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Was life on Earth ‘just a lucky accident’? Next Mars mission will drill for answers

| | November 7, 2018
This article or excerpt is included in the GLP’s daily curated selection of ideologically diverse news, opinion and analysis of biotechnology innovation.

American rocket engineers are being urged to push their next Mars mission to the limits of technological performance. Space scientists have told NASA they want the agency to “dream big” to ensure their new robot rover, scheduled for launch in 2020, visits a maximum number of sites to increase chances of uncovering signs of ancient life on Mars.

Rock samples – hopefully bearing fossils – would then be left in caches on the Martian surface, to be collected several years later and returned to Earth in a complex series of robot “sample return” missions costing more than $10bn.

US scientists are concentrating on rocks formed in watery environments billions of years ago, when the planet was much more Earthlike. These rocks, as they formed, would have preserved remnants of any life that flourished before the planet’s atmosphere evaporated and its surface water boiled off.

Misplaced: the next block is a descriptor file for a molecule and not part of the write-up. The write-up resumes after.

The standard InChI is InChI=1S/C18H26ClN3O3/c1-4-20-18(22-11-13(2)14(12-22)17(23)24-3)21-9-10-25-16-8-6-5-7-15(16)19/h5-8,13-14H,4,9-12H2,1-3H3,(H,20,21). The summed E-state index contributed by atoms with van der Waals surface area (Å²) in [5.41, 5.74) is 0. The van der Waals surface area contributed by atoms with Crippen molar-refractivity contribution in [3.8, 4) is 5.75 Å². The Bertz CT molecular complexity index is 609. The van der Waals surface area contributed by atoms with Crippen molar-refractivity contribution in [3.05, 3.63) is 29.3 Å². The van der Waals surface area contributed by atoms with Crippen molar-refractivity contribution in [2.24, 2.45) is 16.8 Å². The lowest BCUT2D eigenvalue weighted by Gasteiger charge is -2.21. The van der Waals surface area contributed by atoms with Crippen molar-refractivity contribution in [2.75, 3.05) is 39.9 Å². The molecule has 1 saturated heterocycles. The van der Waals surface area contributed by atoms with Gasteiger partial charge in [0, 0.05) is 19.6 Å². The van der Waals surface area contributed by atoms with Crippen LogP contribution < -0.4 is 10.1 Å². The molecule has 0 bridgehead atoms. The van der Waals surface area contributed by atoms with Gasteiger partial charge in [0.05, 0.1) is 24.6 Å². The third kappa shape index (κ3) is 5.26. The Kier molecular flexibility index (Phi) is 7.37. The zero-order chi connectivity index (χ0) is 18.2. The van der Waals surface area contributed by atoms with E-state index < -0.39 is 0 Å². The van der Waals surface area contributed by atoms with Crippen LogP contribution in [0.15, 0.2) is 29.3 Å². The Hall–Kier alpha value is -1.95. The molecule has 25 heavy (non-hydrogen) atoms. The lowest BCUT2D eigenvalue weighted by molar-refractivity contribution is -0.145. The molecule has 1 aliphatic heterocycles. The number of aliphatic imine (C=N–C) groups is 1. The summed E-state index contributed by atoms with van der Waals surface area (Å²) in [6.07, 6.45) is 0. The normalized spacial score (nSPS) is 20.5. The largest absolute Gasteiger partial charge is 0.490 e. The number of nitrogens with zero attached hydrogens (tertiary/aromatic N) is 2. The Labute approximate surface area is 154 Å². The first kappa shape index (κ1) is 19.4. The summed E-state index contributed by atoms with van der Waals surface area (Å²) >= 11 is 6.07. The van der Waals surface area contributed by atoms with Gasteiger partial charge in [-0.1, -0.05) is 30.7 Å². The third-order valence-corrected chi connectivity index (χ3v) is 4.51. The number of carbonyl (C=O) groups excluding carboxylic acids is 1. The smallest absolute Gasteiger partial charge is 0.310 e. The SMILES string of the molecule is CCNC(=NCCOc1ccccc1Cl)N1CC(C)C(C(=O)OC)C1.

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It will be the task of the next, as yet unnamed, Mars rover to drill into promising sediments [and] collect samples.

“We will have the strictest quarantine conditions enforced when we collect and store those samples,” said [NASA’s Matthew] Golombek. “It will be worth the effort and expense, however. This is going to be our best chance of finding out if life evolved independently on another world and that life here is not just a lucky accident.”

Read full, original post: Scientists call for ‘mega-mission’ to find ancient life on Mars

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